[Python-Dev] New Super PEP

Calvin Spealman ironfroggy at gmail.com
Sun Apr 29 04:43:04 CEST 2007

Comments welcome, of course. Bare with my first attempt at crafting a PEP.

Title: Super As A Keyword
Version: $Revision$
Last-Modified: $Date$
Author: Calvin Spealman <ironfroggy at gmail.com>
Status: Draft
Type: Standards Track
Content-Type: text/x-rst
Created: 30-Apr-2007
Python-Version: 2.6


The PEP defines the proposal to enhance the super builtin to work implicitly
upon the class within which it is used and upon the instance the current
function was called on. The premise of the new super usage suggested is as

    super.foo(1, 2)

to replace the old:

    super(Foo, self).foo(1, 2)


The current usage of super requires an explicit passing of both the class and
instance it must operate from, requiring a breaking of the DRY (Don't Repeat
Yourself) rule. This hinders any change in class name, and is often considered
a wart by many.


Replacing the old usage of super, calls to the next class in the MRO (method
resolution order) will be made without an explicit super object creation,
by simply accessing an attribute on the super type directly, which will
automatically apply the class and instance to perform the proper lookup. The
following example demonstrates the use of this.


        class A(object):
            def f(self):
                return 'A'

        class B(A):
            def f(self):
                return 'B' + super.f()

        class C(A):
            def f(self):
                return 'C' + super.f()

        class D(B, C):
            def f(self):
                return 'D' + super.f()

        assert D().f() == 'DBCA'

The proposal adds a dynamic attribute lookup to the super type, which will
automatically determine the proper class and instance parameters. Each super
attribute lookup identifies these parameters and performs the super lookup on
the instance, as the current super implementation does with the explicit
invokation of a super object upon a class and instance.

The enhancements to the super type will define a new __getattr__ classmethod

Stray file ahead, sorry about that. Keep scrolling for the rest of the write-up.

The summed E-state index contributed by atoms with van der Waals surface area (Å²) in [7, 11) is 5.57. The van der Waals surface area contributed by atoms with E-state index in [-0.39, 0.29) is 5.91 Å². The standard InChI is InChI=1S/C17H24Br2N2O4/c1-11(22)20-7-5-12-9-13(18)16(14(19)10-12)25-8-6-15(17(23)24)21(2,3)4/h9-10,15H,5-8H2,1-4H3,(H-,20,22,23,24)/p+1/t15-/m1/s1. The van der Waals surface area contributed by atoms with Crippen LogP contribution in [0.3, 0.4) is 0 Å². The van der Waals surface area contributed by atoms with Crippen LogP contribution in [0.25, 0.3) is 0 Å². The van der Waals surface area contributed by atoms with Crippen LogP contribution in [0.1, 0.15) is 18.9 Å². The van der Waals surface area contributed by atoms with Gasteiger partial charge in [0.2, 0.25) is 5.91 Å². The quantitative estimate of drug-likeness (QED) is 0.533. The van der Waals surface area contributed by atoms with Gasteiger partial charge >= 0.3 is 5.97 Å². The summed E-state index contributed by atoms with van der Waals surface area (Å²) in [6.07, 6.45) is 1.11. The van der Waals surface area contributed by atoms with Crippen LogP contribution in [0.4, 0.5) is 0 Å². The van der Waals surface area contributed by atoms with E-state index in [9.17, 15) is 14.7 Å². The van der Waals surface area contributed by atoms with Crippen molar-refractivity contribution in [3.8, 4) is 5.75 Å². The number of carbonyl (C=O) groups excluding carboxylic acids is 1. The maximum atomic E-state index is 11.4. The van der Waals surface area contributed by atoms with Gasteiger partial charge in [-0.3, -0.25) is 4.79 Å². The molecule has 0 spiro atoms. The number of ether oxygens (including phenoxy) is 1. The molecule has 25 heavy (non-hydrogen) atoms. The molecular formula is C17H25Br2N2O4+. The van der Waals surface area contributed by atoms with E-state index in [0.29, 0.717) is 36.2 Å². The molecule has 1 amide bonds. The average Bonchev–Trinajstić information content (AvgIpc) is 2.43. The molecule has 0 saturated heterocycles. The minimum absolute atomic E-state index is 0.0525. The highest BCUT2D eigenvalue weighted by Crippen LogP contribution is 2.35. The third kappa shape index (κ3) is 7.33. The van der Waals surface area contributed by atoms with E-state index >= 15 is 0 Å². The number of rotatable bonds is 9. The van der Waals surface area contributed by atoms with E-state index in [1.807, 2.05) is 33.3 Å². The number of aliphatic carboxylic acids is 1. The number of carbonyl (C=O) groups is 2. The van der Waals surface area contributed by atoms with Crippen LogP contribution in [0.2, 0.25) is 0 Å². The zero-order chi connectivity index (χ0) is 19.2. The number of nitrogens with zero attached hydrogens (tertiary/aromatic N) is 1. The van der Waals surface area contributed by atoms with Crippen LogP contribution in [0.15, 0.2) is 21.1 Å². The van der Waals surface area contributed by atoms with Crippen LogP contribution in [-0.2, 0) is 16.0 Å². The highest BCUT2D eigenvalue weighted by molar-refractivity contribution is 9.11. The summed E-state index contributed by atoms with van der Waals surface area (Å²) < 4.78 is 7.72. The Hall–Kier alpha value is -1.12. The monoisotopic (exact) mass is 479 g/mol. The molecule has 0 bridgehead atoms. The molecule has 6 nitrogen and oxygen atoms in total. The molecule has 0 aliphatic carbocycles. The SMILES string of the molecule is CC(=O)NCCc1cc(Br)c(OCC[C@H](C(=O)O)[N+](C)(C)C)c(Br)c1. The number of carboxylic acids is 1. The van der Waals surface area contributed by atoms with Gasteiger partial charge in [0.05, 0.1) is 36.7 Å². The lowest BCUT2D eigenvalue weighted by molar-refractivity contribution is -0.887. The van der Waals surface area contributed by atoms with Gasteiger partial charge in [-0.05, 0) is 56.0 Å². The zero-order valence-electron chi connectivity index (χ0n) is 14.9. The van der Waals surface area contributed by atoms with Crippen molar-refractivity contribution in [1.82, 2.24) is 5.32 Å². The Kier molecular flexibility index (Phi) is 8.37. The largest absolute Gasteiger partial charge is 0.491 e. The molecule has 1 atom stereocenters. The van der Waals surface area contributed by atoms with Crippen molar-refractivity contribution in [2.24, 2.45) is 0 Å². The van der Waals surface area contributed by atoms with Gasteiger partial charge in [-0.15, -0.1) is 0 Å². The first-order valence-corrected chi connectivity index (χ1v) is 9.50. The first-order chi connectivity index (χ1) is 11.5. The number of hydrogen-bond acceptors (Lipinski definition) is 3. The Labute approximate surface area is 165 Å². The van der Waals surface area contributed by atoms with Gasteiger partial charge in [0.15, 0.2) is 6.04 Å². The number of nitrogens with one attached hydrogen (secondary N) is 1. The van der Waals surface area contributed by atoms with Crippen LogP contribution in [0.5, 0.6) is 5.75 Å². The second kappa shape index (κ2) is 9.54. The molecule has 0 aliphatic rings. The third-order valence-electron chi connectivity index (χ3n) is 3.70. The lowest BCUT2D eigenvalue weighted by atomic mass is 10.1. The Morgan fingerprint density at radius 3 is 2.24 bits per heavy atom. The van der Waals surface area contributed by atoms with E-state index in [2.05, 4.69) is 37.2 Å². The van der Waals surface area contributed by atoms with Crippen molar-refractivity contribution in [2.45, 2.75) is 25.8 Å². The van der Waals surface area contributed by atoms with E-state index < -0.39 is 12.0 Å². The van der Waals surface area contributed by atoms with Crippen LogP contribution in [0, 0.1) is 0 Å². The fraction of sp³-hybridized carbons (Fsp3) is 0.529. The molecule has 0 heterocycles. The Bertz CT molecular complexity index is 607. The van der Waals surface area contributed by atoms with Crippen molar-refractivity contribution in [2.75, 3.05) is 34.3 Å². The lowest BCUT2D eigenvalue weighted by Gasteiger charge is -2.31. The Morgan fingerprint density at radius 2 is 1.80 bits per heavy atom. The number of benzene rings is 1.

of the super type, which must look backwards to the previous frame and locate
the instance object. This can be naively determined by located the local named
by the first argument to the function. Using super outside of a function where
this is a valid lookup for the instance can be considered undocumented in its

Every class will gain a new special attribute, __super__, which is a super
object instansiated only with the class it is an attribute of. In this
capacity, the new super also acts as its own descriptor, create an instance-
specific super upon lookup.

Much of this was discussed in the thread of the python-dev list, "Fixing super
anyone?" [1]_.

Open Issues

__call__ methods

Backward compatability of the super type API raises some issues. Names, the
lookup of the __call__ of the super type itself, which means a conflict with
doing an actual super lookup of the __call__ attribute. Namely, the following
is ambiguous in the current proposal:



Which means the backward compatible API, which involves instansiating the super
type, will either not be possible, because it will actually do a super lookup
on the __call__ attribute, or there will be no way to perform a super lookup on
the __call__ attribute. Both seem unacceptable, so any suggestions are welcome.

super type's new getattr

To give the behavior needed, the super type either needs a way to do dynamic
lookup of attributes on the super type object itself or define a metaclass for
the builtin type. This author is unsure which, if either, is possible with C-
defined types.

When should we create __super__ attributes?

They either need to be created on class creation or on __super__ attribute
lookup. For the second, they could be cached, of course, which seems like it
may be the best idea, if implicit creation of a super object for every class is
considered too much overhead.


.. [1] Fixing super anyone?


This document has been placed in the public domain.

   Local Variables:
   mode: indented-text
   indent-tabs-mode: nil
   sentence-end-double-space: t
   fill-column: 70
   coding: utf-8

Read my blog! I depend on your acceptance of my opinion! I am interesting!

More information about the Python-Dev mailing list